Bad move, Jared. President Trump’s egomaniacal son-in-law Jared Kushner has written a memoir modestly called “Breaking History: A White House Memoir” set to be published on August 23. Geez.
But there will be at least one buyer of the mammoth 500-page book and future doorstop.
Congresswoman Carolyn Maloney, who chairs the House Oversight Committee, is sure to crack open the pages of Kushner’s tell-all.
She will be looking for insights into his cushy ties with Saudi Arabia and its de facto ruler Crown Prince Mohammend bin Salman.
The Wall Street Journal, which reviewed portions of the book, notes that it details how Kushner stood with Prince Mohammed in the aftermath of the murder and dismemberment of Washington Post contributor Jamal Khashoggi and how members of the Trump administration were uneasy with the first son-in-law’s cozy relationship with the top Saudi.
Maloney is already investigating Saudi Arabia’s decision to plow a cool $2B into Kushner’s investment company. That investment was made six months after Trump left office. Kaching.
Did Prince Mohammed reward his buddy for his whitewashing of the Kingdom’s lousy human rights abuses in Yemen, murder of Khashoggi and crackdown on political dissent at home?
Inquiring minds want to know. Breaking History may provide grist for probers of Kushner.
Some questions for Jared: Why in the world would you want to bring more attention to yourself? Do you really think the book will benefit you in any way? How out of touch can you possibly be?
Sad saga comes to an end. Frank Okunak, former COO of Weber Shandwick pleaded guilty to wire fraud and falsifying records on July 27. The fraud occurred from 2011 to 2020.
He was accused of embezzling more than $16M from the PR firm and its parent company Interpublic.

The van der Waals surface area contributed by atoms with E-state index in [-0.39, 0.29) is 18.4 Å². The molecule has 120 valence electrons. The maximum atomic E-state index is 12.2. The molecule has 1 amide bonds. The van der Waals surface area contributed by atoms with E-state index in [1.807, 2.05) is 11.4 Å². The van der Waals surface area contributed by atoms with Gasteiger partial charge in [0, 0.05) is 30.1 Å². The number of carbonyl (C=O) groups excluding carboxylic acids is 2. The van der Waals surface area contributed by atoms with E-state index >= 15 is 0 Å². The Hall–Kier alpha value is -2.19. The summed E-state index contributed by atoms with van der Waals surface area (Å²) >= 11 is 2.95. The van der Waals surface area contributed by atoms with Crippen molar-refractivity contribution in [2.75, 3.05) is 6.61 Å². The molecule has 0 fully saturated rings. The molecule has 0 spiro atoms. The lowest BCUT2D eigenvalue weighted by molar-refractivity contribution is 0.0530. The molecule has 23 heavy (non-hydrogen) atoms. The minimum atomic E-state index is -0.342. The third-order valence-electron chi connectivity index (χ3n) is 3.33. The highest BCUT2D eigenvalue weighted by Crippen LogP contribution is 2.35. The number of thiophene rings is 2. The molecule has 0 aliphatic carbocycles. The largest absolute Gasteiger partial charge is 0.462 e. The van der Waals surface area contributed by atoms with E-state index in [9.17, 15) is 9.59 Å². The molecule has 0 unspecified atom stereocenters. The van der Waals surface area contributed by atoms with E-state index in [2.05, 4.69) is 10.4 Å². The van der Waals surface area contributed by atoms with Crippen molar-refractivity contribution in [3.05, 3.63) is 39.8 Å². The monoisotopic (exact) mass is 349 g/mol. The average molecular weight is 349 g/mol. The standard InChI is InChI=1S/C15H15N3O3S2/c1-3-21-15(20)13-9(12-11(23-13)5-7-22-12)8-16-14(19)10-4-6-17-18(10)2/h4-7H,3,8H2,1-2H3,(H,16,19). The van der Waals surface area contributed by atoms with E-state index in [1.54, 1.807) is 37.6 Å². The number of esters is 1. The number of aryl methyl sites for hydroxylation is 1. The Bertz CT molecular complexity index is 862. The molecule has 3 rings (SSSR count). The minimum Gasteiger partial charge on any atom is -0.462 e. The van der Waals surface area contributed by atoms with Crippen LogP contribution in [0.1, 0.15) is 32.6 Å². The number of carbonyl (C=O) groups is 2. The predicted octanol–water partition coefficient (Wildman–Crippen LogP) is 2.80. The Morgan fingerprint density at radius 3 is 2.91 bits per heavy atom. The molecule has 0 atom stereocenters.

The funds were used for his own personal business ventures, tickets for sporting events and charitable donations
Interpublic fired Okunak once his wrongdoing was discovered. No client funds were embezzled.
Okunak, who is 56, has agreed to forfeit $10.8M and pay $16M in restitution. He is scheduled to be sentenced on Dec. 6.
Get rid of the “S” and “G” in environmental, social and governance and you are in business, said The Economist on July 21. It believes the ESG term lumps too many dizzying objects together, rendering it meaningless.
The magazine notes that Elon Musk is a “G” nightmare but an “E” champion for popularizing electric cars.
Closing a coal mine deserves praise on the “E” front but brickbats in the “S” category because of the negative impact on workers, communities and suppliers.
The Economist recommends focusing entirely on the “E” though it would be recast as “emissions.”
The current “E” is too broad because it covers biodiversity, water scarcity and other issues, according to the magazine.
Emissions pose the biggest danger to the planet, particularly from gas-belching industries.
Not a bad idea. The Economist gets an "A" for effort.